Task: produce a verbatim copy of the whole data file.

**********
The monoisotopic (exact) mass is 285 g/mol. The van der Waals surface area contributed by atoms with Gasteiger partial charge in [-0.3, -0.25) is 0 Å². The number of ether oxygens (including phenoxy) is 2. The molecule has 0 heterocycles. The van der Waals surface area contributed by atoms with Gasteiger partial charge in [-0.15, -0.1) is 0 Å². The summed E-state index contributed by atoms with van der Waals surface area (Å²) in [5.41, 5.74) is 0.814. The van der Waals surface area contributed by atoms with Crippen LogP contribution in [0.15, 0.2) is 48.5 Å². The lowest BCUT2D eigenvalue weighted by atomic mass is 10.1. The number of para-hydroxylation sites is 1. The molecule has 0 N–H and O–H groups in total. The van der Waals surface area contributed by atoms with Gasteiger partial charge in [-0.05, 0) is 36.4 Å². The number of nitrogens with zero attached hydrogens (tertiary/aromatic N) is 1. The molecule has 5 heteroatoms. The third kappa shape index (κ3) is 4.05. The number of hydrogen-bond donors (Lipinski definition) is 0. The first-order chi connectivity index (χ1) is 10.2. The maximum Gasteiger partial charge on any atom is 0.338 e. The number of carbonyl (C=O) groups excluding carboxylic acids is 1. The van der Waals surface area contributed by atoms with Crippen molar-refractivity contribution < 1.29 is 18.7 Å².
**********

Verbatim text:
The monoisotopic (exact) mass is 285 g/mol. The van der Waals surface area contributed by atoms with Gasteiger partial charge in [-0.3, -0.25) is 0 Å². The number of ether oxygens (including phenoxy) is 2. The molecule has 0 heterocycles. The van der Waals surface area contributed by atoms with Gasteiger partial charge in [-0.15, -0.1) is 0 Å². The summed E-state index contributed by atoms with van der Waals surface area (Å²) in [5.41, 5.74) is 0.814. The van der Waals surface area contributed by atoms with Crippen LogP contribution in [0.15, 0.2) is 48.5 Å². The lowest BCUT2D eigenvalue weighted by atomic mass is 10.1. The number of para-hydroxylation sites is 1. The molecule has 0 N–H and O–H groups in total. The van der Waals surface area contributed by atoms with Gasteiger partial charge in [-0.05, 0) is 36.4 Å². The number of nitrogens with zero attached hydrogens (tertiary/aromatic N) is 1. The molecule has 5 heteroatoms. The third kappa shape index (κ3) is 4.05. The number of hydrogen-bond donors (Lipinski definition) is 0. The first-order chi connectivity index (χ1) is 10.2. The maximum Gasteiger partial charge on any atom is 0.338 e. The number of carbonyl (C=O) groups excluding carboxylic acids is 1. The van der Waals surface area contributed by atoms with Crippen molar-refractivity contribution < 1.29 is 18.7 Å².